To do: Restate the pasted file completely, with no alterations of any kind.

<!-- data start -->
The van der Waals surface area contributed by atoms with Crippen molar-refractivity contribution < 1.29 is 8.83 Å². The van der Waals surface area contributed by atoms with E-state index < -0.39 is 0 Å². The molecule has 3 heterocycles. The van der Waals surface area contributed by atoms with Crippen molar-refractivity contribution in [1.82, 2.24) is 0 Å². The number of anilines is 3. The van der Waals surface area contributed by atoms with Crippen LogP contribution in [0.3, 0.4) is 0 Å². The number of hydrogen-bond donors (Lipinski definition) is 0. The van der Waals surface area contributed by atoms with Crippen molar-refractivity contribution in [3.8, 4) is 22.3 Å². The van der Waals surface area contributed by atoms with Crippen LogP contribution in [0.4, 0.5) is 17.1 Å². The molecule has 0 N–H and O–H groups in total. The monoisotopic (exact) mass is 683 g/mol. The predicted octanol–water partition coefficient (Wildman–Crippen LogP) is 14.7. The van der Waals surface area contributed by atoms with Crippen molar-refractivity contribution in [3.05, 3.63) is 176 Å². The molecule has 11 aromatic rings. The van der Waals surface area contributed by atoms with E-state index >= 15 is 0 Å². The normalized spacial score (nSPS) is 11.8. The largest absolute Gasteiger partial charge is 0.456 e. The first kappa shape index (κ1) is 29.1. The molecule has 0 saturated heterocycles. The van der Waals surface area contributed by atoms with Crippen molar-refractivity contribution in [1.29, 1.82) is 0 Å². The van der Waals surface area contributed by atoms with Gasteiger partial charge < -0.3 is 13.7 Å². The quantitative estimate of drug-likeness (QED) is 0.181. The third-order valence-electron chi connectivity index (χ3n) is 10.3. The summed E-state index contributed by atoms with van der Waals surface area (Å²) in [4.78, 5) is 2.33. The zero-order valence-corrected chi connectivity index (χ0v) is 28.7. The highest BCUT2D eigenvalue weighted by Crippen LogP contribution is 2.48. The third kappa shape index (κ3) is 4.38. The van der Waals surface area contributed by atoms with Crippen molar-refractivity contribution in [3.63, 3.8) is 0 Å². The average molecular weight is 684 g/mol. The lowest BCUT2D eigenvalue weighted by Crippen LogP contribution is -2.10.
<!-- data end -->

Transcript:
The van der Waals surface area contributed by atoms with Crippen molar-refractivity contribution < 1.29 is 8.83 Å². The van der Waals surface area contributed by atoms with E-state index < -0.39 is 0 Å². The molecule has 3 heterocycles. The van der Waals surface area contributed by atoms with Crippen molar-refractivity contribution in [1.82, 2.24) is 0 Å². The number of anilines is 3. The van der Waals surface area contributed by atoms with Crippen LogP contribution in [0.3, 0.4) is 0 Å². The number of hydrogen-bond donors (Lipinski definition) is 0. The van der Waals surface area contributed by atoms with Crippen molar-refractivity contribution in [3.8, 4) is 22.3 Å². The van der Waals surface area contributed by atoms with Crippen LogP contribution in [0.4, 0.5) is 17.1 Å². The molecule has 0 N–H and O–H groups in total. The monoisotopic (exact) mass is 683 g/mol. The predicted octanol–water partition coefficient (Wildman–Crippen LogP) is 14.7. The van der Waals surface area contributed by atoms with Crippen molar-refractivity contribution in [3.05, 3.63) is 176 Å². The molecule has 11 aromatic rings. The van der Waals surface area contributed by atoms with E-state index >= 15 is 0 Å². The normalized spacial score (nSPS) is 11.8. The largest absolute Gasteiger partial charge is 0.456 e. The first kappa shape index (κ1) is 29.1. The molecule has 0 saturated heterocycles. The van der Waals surface area contributed by atoms with Crippen molar-refractivity contribution in [1.29, 1.82) is 0 Å². The van der Waals surface area contributed by atoms with Gasteiger partial charge < -0.3 is 13.7 Å². The quantitative estimate of drug-likeness (QED) is 0.181. The third-order valence-electron chi connectivity index (χ3n) is 10.3. The summed E-state index contributed by atoms with van der Waals surface area (Å²) in [4.78, 5) is 2.33. The zero-order valence-corrected chi connectivity index (χ0v) is 28.7. The highest BCUT2D eigenvalue weighted by Crippen LogP contribution is 2.48. The third kappa shape index (κ3) is 4.38. The van der Waals surface area contributed by atoms with Crippen molar-refractivity contribution in [3.63, 3.8) is 0 Å². The average molecular weight is 684 g/mol. The lowest BCUT2D eigenvalue weighted by Crippen LogP contribution is -2.10.